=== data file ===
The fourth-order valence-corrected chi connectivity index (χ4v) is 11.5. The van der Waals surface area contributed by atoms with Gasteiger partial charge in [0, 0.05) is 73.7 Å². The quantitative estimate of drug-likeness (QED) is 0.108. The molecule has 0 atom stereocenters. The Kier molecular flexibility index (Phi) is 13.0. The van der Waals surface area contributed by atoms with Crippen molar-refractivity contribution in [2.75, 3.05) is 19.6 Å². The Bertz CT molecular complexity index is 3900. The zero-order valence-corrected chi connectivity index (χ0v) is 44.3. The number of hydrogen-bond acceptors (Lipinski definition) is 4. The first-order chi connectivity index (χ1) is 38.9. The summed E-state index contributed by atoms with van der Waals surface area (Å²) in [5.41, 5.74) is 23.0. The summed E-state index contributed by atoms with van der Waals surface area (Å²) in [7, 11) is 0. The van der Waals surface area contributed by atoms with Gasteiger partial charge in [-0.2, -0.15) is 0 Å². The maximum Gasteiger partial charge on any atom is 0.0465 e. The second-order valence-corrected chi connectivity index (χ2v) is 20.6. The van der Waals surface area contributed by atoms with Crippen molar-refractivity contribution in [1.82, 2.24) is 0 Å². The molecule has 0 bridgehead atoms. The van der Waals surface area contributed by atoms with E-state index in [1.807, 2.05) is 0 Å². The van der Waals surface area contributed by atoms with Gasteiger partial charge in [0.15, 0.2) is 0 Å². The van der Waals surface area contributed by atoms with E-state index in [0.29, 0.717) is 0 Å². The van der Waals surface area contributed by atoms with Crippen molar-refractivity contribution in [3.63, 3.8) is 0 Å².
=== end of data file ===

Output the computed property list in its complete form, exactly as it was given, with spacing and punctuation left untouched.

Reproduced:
The fourth-order valence-corrected chi connectivity index (χ4v) is 11.5. The van der Waals surface area contributed by atoms with Gasteiger partial charge in [0, 0.05) is 73.7 Å². The quantitative estimate of drug-likeness (QED) is 0.108. The molecule has 0 atom stereocenters. The Kier molecular flexibility index (Phi) is 13.0. The van der Waals surface area contributed by atoms with Crippen molar-refractivity contribution in [2.75, 3.05) is 19.6 Å². The Bertz CT molecular complexity index is 3900. The zero-order valence-corrected chi connectivity index (χ0v) is 44.3. The number of hydrogen-bond acceptors (Lipinski definition) is 4. The first-order chi connectivity index (χ1) is 38.9. The summed E-state index contributed by atoms with van der Waals surface area (Å²) in [5.41, 5.74) is 23.0. The summed E-state index contributed by atoms with van der Waals surface area (Å²) in [7, 11) is 0. The van der Waals surface area contributed by atoms with Gasteiger partial charge in [-0.2, -0.15) is 0 Å². The maximum Gasteiger partial charge on any atom is 0.0465 e. The second-order valence-corrected chi connectivity index (χ2v) is 20.6. The van der Waals surface area contributed by atoms with Crippen molar-refractivity contribution in [1.82, 2.24) is 0 Å². The molecule has 0 bridgehead atoms. The van der Waals surface area contributed by atoms with E-state index in [1.807, 2.05) is 0 Å². The van der Waals surface area contributed by atoms with Gasteiger partial charge in [0.15, 0.2) is 0 Å². The van der Waals surface area contributed by atoms with E-state index in [0.29, 0.717) is 0 Å². The van der Waals surface area contributed by atoms with Crippen molar-refractivity contribution in [3.63, 3.8) is 0 Å².